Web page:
Canada has announced plans to welcome over one million new permanent residents over the course of the next three years.
An upper target for 2021 of 370,000 has been given, showing an 84,000 increase in regards to the number of immigrants who were granted permanent residency in 2017.
Since November 2015, Canada has welcomed 58,600 Syrian refugees through an unprecedented national effort from private sponsors, community and religious groups, service provider organizations, and volunteers all across the country. (THREAD) pic.twitter.com/ekSN13XpxY
— IRCC (@CitImmCanada) January 8, 2019
According to a passage in the 2018 Annual Report to Parliament on Immigration:
Growing immigration levels, particularly in the Economic Class, will help us sustain our labour force, support economic growth and spur innovation.
With an ageing population and low fertility rates, immigration plays an important role in ensuring that Canada’s population and labour force continue to grow.
According to the report, one fifth of those now living in Canada were in fact born outside of the country, with six million immigrants having arrived since 1990.
Canada sees immigration as a source of talent. We welcome refugees because refugees are doctors, lawyers, engineers, and other professionals that benefit all of us.
— Brian E. Butler, Ph. D. (@brianebutler11) January 11, 2019
“Canada is a country that was built by immigration.” pic.twitter.com/GUdliwxiD4
— Elizabeth Cotignola 🍁 (@LaDiavolina) January 12, 2019
The report was introduced by Minister of Immigration, Refugees and Citizenship, Ahmed Hussen, who himself originally moved to Canada from Somalia as a refugee.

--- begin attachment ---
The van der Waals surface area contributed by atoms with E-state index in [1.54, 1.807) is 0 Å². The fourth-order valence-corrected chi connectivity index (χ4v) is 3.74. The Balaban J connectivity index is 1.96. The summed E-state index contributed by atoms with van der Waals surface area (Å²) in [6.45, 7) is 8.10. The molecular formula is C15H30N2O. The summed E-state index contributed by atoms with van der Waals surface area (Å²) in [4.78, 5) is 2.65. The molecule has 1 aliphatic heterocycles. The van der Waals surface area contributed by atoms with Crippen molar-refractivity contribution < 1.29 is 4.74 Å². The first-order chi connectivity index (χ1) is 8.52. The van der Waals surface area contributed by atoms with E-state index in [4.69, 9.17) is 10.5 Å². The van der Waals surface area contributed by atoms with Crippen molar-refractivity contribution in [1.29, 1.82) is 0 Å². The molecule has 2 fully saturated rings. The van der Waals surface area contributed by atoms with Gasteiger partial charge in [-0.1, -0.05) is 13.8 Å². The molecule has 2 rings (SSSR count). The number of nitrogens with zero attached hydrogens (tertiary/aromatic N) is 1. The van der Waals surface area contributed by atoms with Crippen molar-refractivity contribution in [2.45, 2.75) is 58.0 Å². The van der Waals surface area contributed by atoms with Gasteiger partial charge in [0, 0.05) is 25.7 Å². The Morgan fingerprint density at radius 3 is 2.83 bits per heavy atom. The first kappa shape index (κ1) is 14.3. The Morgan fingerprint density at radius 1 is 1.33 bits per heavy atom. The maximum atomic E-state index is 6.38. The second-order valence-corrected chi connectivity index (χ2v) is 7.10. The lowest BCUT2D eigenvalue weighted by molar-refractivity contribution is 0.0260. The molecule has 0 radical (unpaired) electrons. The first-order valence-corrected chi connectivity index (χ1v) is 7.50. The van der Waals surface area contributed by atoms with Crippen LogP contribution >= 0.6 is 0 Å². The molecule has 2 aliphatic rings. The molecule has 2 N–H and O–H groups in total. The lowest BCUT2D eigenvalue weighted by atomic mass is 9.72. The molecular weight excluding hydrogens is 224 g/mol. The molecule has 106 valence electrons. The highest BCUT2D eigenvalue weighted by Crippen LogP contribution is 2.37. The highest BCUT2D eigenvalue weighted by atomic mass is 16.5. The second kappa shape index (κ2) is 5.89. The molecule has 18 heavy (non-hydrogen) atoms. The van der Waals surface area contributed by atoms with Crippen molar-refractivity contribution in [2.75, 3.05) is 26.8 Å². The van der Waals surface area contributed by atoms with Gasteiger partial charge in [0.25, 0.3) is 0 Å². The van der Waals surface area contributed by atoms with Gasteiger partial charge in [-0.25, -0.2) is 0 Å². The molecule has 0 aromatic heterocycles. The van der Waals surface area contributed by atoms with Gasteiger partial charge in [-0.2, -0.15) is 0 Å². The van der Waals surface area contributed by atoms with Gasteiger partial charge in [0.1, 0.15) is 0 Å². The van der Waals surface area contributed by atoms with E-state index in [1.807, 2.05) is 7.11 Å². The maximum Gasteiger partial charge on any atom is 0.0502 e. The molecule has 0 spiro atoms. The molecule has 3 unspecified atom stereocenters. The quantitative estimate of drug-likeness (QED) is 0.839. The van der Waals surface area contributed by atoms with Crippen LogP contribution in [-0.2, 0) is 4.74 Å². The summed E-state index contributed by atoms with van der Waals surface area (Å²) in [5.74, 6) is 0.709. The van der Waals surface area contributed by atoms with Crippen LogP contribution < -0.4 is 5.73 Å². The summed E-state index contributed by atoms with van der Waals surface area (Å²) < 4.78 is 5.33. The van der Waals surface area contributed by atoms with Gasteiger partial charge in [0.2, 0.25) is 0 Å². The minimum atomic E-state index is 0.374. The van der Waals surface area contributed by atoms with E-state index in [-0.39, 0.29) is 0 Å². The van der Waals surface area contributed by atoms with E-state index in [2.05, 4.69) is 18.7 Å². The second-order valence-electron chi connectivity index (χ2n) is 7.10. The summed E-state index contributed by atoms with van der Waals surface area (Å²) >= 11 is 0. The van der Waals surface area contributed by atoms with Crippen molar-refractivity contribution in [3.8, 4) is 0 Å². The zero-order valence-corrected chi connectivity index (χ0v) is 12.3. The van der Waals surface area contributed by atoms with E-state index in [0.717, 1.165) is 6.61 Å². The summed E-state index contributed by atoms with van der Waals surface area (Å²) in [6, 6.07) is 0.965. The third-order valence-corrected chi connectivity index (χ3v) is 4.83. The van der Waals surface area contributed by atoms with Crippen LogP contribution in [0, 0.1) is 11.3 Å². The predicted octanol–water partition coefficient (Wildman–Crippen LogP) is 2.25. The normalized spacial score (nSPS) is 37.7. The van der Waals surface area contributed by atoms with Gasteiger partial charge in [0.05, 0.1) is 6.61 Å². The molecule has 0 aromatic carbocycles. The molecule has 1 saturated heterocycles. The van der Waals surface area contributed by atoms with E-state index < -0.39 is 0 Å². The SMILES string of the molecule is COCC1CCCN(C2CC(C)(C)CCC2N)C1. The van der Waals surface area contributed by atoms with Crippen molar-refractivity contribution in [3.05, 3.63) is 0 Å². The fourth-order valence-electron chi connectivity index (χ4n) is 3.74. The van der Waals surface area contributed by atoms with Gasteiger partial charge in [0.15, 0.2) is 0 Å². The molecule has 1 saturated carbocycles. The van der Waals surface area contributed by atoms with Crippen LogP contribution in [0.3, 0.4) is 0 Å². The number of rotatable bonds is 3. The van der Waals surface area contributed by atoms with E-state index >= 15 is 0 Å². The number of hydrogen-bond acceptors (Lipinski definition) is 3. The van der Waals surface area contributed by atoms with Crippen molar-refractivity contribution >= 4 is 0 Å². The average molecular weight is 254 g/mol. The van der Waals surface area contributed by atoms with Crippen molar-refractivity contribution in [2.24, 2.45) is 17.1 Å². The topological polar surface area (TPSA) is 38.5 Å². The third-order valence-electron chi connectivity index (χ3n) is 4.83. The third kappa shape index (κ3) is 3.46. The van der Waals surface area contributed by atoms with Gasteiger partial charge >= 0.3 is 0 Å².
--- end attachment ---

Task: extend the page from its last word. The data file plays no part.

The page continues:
Hussen spoke of the challenges now facing the Canadian economy, including an ageing population and a declining birth rate.
It’s felt these issues can be tackled through introducing newcomers, who – on average – are relatively young and able to make a valuable contribution to the Canadian workforce; boosting economic growth and innovation.
According to Hussen:
Thanks in great part to the newcomers we have welcomed throughout our history, Canada has developed into the strong and vibrant country we all enjoy.
Immigrants and their descendants have made immeasurable contributions to Canada, and our future success depends on continuing to ensure they are welcomed and well-integrated.
A country full of beautiful bears, maple syrup and a positive and proactive attitude towards welcoming new citizens. Other countries could learn a lot from Canada.
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Jules studied English Literature with Creative Writing at Lancaster University before earning her masters in International Relations at Leiden University in The Netherlands (Hoi!). She then trained as a journalist through News Associates in Manchester. Jules has previously worked as a mental health blogger, copywriter and freelancer for various publications.